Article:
Just before Christmas I presented a paper at the PATT conference in Christchurch, New Zealand on rethinking design thinking.
The reason for the focus being on ‘Design’ is that design carries implications of righteousness in that there are implicit expecations of high standards of ethical behaviour and altrusim particularly when set within an educational context. Design thinking also has a central focus on creative, innovative, empathetic activity orientated towards process, problem resolution and products/oucomes for ill-defined contexts, through application of a particular form of thinking.
Unfortunately little attention appears to have been given to the many cognitive and heuristic flaws that are inherently a feature of the decision-making aspects of thinking and in particular design thinking in an educational setting. As such I am reminded of the empty trojan horse (or rabbit) metaphor in that the appearance of the objective is achieved whilst the overall aim fails to be executed. That is superficial experiences (applicable also to broader educational issues) are wrapped as meaningful activities without the realisation of the paucity of the experience and the failure to capitalise upon the genuine learning opportunities.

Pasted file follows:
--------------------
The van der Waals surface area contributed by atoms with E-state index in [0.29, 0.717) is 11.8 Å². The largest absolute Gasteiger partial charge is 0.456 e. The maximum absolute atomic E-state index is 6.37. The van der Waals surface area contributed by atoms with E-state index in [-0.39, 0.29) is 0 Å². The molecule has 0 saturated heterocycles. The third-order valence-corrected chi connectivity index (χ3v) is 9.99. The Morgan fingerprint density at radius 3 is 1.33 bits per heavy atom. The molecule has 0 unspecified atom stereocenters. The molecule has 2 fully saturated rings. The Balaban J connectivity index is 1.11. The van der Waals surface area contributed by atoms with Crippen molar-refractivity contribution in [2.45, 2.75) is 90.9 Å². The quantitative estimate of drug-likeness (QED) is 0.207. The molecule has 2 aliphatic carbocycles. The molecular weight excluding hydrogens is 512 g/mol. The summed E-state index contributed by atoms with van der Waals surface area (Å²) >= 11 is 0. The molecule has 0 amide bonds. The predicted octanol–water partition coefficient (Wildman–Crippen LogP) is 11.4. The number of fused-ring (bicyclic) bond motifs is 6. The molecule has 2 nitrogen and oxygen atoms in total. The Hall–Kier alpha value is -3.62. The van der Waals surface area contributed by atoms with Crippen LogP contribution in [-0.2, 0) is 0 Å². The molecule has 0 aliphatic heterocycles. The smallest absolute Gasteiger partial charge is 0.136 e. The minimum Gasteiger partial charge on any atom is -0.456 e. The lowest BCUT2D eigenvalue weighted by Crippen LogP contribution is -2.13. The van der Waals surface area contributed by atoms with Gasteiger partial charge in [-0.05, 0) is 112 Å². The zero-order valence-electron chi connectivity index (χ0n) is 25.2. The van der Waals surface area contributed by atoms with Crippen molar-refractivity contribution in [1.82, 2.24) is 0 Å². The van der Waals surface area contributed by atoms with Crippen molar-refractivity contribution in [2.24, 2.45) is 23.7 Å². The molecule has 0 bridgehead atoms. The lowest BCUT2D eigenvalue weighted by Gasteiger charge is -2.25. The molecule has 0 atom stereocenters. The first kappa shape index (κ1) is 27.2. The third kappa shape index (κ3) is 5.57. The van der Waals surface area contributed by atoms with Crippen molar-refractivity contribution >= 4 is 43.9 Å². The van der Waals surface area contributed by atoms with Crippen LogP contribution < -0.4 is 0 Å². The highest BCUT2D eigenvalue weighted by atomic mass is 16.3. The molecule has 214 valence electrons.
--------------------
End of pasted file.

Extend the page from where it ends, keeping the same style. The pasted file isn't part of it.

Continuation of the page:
In many ways this represents an hypocrisy of the pedagogical institution assuming that the pedagogical institution seeks to achieve some of the outcomes above (which may not be a convincing yes). As a consequence thinking in a design orientated context (within any part of the curriculum) is presented as an idealistic rational activity that brings about conscious planned change in the made world without reference to cognitive limitations and heuristic flaws of those engaged in such activities.
As such I am now considering tools that facilitate metacognitive debiasing and reflection within an educational setting. Hopefully I will let you know how i get on!